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Catalonia elections: Has the result made independence more likely?

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A masked voter places his ballot in a polling station in Barcelona, Catalonia, Spain
A masked voter places his ballot in a polling station in Barcelona, Catalonia, Spain   -   Copyright  AP Photo
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Elections in Spain's Catalonia region have given Catalonia separatists a shot in the arm, leading to renewed calls for an independence referendum.

Three pro-independence parties secured over half of the vote in elections for the first time, winning 74 seats.

Prime Minister Pedro Sanchez's Socialist Party won the most votes, but will probably need support from the separatists to form a coalition.

That decision will be made by Oriol Junqueras, leader of the Republican Left of Catalonia, who is currently serving a 13-year prison sentence for his part in the 2017 secession attempt.

The far-right to Vox party also managed to enter a regional parliament for the first time.

Spain's foreign minister, Arancha Gonzalez Laya, told Euronews that the result would not change the government's position on Catalan independence.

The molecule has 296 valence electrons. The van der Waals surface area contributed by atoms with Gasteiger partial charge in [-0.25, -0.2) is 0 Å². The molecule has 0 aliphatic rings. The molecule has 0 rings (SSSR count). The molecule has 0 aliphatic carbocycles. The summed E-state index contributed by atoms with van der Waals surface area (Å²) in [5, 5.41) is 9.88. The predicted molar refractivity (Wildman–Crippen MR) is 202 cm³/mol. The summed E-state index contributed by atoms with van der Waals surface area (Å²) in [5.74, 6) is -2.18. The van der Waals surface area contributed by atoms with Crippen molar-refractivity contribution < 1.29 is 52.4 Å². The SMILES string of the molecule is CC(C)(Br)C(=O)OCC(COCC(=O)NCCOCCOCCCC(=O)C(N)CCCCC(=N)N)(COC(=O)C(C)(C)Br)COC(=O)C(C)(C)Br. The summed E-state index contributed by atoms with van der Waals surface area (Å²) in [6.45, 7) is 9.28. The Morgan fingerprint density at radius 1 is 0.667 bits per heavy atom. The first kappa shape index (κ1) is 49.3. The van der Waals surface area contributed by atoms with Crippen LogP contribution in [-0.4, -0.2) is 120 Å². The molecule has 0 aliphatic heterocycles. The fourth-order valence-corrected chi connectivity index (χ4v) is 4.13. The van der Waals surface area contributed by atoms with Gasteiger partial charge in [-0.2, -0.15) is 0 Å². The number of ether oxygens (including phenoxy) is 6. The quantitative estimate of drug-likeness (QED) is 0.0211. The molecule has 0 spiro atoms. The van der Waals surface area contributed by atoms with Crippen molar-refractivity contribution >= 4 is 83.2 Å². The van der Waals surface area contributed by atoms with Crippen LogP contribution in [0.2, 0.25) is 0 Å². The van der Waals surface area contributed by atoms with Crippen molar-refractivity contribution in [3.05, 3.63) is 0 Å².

"What the Spanish government has been saying is that it understands that there are different sentiments within the Catalan people," Laya said.

"The reality is that in Catalonia, society is divided and there is no unilateral recipe that would resolve the differences that divide Catalans. The only way forward is dialogue."

Toni Rodon, a political scientist at Pompeu Fabra University, said that Sunday's election opened "a new avenue for the pro independence parties and also for or for Catalonia."

"It was not clear before the elections that pro-independence parties were able to obtain an electoral majority in the chamber. [Now] They've won this majority and now they have a big majority in the electoral chamber."